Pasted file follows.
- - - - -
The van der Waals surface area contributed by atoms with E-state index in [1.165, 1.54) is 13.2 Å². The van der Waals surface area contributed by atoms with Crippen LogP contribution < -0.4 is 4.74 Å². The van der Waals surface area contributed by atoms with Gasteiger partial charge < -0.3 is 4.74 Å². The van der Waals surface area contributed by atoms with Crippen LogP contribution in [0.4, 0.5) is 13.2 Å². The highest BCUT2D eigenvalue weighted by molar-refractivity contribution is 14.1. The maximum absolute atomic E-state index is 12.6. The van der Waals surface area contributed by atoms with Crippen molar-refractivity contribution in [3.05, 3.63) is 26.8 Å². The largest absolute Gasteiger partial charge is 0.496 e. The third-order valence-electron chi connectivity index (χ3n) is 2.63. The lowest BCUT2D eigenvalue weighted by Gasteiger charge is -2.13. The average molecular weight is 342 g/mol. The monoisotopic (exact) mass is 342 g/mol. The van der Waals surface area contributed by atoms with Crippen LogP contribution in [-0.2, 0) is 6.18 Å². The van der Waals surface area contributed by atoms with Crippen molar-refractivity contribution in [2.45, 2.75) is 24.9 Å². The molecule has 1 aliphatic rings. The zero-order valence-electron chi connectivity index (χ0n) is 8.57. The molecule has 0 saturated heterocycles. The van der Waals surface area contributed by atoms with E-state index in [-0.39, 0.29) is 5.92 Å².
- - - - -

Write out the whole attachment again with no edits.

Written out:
The van der Waals surface area contributed by atoms with E-state index in [1.165, 1.54) is 13.2 Å². The van der Waals surface area contributed by atoms with Crippen LogP contribution < -0.4 is 4.74 Å². The van der Waals surface area contributed by atoms with Gasteiger partial charge < -0.3 is 4.74 Å². The van der Waals surface area contributed by atoms with Crippen LogP contribution in [0.4, 0.5) is 13.2 Å². The highest BCUT2D eigenvalue weighted by molar-refractivity contribution is 14.1. The maximum absolute atomic E-state index is 12.6. The van der Waals surface area contributed by atoms with Crippen molar-refractivity contribution in [3.05, 3.63) is 26.8 Å². The largest absolute Gasteiger partial charge is 0.496 e. The third-order valence-electron chi connectivity index (χ3n) is 2.63. The lowest BCUT2D eigenvalue weighted by Gasteiger charge is -2.13. The average molecular weight is 342 g/mol. The monoisotopic (exact) mass is 342 g/mol. The van der Waals surface area contributed by atoms with Crippen LogP contribution in [-0.2, 0) is 6.18 Å². The van der Waals surface area contributed by atoms with Crippen molar-refractivity contribution in [2.45, 2.75) is 24.9 Å². The molecule has 1 aliphatic rings. The zero-order valence-electron chi connectivity index (χ0n) is 8.57. The molecule has 0 saturated heterocycles. The van der Waals surface area contributed by atoms with E-state index in [-0.39, 0.29) is 5.92 Å².